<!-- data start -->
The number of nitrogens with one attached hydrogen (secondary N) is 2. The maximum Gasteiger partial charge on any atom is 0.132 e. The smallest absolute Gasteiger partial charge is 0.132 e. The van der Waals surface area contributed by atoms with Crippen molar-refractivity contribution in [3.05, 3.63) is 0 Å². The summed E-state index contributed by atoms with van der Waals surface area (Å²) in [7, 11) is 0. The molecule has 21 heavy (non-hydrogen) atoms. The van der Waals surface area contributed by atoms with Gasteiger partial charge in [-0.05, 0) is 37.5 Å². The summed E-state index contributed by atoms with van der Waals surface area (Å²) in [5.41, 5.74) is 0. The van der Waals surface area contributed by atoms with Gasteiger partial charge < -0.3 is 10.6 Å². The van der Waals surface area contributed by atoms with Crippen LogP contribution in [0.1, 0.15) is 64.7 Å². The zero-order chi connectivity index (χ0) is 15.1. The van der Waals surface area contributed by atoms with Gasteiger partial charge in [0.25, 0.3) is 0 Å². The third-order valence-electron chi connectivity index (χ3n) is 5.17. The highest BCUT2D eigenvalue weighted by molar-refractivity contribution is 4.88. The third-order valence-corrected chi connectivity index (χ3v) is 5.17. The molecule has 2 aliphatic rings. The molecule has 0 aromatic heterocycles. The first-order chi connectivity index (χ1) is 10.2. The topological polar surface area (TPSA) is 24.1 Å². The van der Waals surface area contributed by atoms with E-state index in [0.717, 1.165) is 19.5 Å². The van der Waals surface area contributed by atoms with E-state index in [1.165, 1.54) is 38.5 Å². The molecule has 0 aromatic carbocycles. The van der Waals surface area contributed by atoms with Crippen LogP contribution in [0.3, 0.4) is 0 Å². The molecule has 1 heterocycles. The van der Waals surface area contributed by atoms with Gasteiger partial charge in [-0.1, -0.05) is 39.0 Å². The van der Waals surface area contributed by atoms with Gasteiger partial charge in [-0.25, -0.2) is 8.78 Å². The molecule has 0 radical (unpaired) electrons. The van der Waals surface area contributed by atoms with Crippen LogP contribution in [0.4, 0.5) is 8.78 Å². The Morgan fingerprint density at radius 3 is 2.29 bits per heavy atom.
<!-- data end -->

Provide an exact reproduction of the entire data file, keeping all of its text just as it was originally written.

The number of nitrogens with one attached hydrogen (secondary N) is 2. The maximum Gasteiger partial charge on any atom is 0.132 e. The smallest absolute Gasteiger partial charge is 0.132 e. The van der Waals surface area contributed by atoms with Crippen molar-refractivity contribution in [3.05, 3.63) is 0 Å². The summed E-state index contributed by atoms with van der Waals surface area (Å²) in [7, 11) is 0. The molecule has 21 heavy (non-hydrogen) atoms. The van der Waals surface area contributed by atoms with Gasteiger partial charge in [-0.05, 0) is 37.5 Å². The summed E-state index contributed by atoms with van der Waals surface area (Å²) in [5.41, 5.74) is 0. The van der Waals surface area contributed by atoms with Gasteiger partial charge < -0.3 is 10.6 Å². The van der Waals surface area contributed by atoms with Crippen LogP contribution in [0.1, 0.15) is 64.7 Å². The zero-order chi connectivity index (χ0) is 15.1. The van der Waals surface area contributed by atoms with Gasteiger partial charge in [0.25, 0.3) is 0 Å². The third-order valence-electron chi connectivity index (χ3n) is 5.17. The highest BCUT2D eigenvalue weighted by molar-refractivity contribution is 4.88. The third-order valence-corrected chi connectivity index (χ3v) is 5.17. The molecule has 2 aliphatic rings. The molecule has 0 aromatic heterocycles. The first-order chi connectivity index (χ1) is 10.2. The topological polar surface area (TPSA) is 24.1 Å². The van der Waals surface area contributed by atoms with E-state index in [0.717, 1.165) is 19.5 Å². The van der Waals surface area contributed by atoms with E-state index in [1.165, 1.54) is 38.5 Å². The molecule has 0 aromatic carbocycles. The van der Waals surface area contributed by atoms with Crippen LogP contribution in [0.3, 0.4) is 0 Å². The molecule has 1 heterocycles. The van der Waals surface area contributed by atoms with Gasteiger partial charge in [-0.1, -0.05) is 39.0 Å². The van der Waals surface area contributed by atoms with Gasteiger partial charge in [-0.25, -0.2) is 8.78 Å². The molecule has 0 radical (unpaired) electrons. The van der Waals surface area contributed by atoms with Crippen LogP contribution in [0.4, 0.5) is 8.78 Å². The Morgan fingerprint density at radius 3 is 2.29 bits per heavy atom.